Fire Safety in Open Plan Spaces

Open plan commercial spaces are increasingly common; however, these spaces can often directly contravene building regulations. It is important to understand all the applicable guidance and legislation and how a fire-engineered approach can overcome such issues.

For decades, creating large, open spaces within buildings has been growing in popularity. For some applications, the intended use will require a sizable, barrier-free area, and for others, it is used to create flexible, multifunctional spaces. More open layouts have also become a common way of introducing more natural light into a building, with significant energy saving and occupant well-being advantages that this provides.

Advances in build techniques have made this much easier to achieve but the building must still comply with the relevant building regulations to ensure it is safe for occupants.

The fire safety concern with large open-plan areas within buildings is that in the event of a fire, fire and smoke can spread more quickly than in a smaller compartment where it can be contained. The same applies to atria or open spaces between floors where a fire on a single floor can cause fire and smoke to spread up the building.

Building Regulation

Approved Document B (ADB) of the Building Regulations is the main source of direction on fire safety for new builds and refurbishments of both residential and non-residential buildings. The guidance provided by ADB aims to minimise the risk posed by fire and smoke and ensure the safe evacuation of occupants. However, the guidelines on elements such as travel distances, escape routes and room sizes are based on the assumption that a set of standard solutions will be used. For this reason, a strict application of ADB, or what is referred to as a code-compliant approach, may restrict the creation of open-plan spaces.

The alternative to a completely code-compliant solution is to apply a degree of fire engineering. This requires specialist fire engineers to look at the proposed plans for the building to identify where adjustments to the standard strategy can be made to create a tailored plan. The benefit of this is far greater design flexibility and the opportunity to create an internal layout that fits with the architect’s vision and meets the requirements of the end users.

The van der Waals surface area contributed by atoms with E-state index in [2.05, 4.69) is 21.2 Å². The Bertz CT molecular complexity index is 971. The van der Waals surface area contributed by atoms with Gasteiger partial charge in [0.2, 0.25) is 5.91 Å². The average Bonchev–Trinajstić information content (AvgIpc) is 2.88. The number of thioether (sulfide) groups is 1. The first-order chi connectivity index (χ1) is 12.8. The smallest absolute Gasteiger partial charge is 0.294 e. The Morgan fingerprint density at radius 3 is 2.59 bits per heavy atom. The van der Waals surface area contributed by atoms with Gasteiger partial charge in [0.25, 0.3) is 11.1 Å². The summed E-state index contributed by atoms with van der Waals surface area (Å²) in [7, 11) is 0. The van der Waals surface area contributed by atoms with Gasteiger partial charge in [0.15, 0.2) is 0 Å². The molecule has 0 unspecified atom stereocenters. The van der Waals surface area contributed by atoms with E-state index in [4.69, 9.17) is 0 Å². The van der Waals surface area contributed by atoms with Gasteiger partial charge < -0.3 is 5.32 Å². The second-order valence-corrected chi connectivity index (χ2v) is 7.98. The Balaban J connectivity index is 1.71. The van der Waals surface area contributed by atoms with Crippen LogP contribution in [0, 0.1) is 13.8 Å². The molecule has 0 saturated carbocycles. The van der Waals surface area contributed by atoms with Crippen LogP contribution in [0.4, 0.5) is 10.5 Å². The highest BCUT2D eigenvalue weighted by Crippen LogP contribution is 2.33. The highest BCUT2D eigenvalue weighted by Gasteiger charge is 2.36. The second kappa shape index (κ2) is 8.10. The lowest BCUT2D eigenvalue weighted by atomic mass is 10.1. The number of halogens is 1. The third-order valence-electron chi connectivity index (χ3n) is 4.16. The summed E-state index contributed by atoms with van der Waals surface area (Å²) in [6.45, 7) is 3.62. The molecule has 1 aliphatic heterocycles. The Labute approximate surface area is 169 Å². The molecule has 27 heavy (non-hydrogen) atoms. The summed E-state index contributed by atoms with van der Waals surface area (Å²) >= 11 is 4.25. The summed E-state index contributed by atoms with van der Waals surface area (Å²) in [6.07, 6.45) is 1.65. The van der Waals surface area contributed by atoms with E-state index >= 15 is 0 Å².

For example, the standard approach to building design under ADB is to create compartmentation within the building to prevent the spread of fire and smoke. However, where a large space is desired, a fire-engineered approach may be to use fire suppression systems (sprinklers) as a solution to preventing the spread of the fire and making the open area safe. Other guidance documents may also be required, such as BS 9999. Early detection of a fire is also crucial to minimise the risk to occupants, so a more advanced, aspirating smoke detection system may be specified to achieve this.

CFD modelling

In general, the most important consideration when moving away from code compliant solutions is to demonstrate the safety of occupants has been maintained or even improved. Further justification in the form of Computational Fluid Dynamics (CFD) modelling may be required. CFD modelling uses computer analysis to show how fluid or air moves over a surface or within a space. When applied to fire design, the software uses a detailed virtual representation of the building created from the plans to simulate and map the spread of fire and smoke. It shows how the proposed layout and features of the building will affect the spread of the smoke and also highlights any areas of concern, such as where fire may spread more quickly or areas where smoke is hotter or denser.

Approved Document B guides on achieving the required level of fire safety; however, the approaches and solutions outlined in the regulations are not the only way to ensure occupant safety. By employing elements of fire engineering to adapt the standard method allows more flexibility in the creation of spaces that provide benefits to building users.

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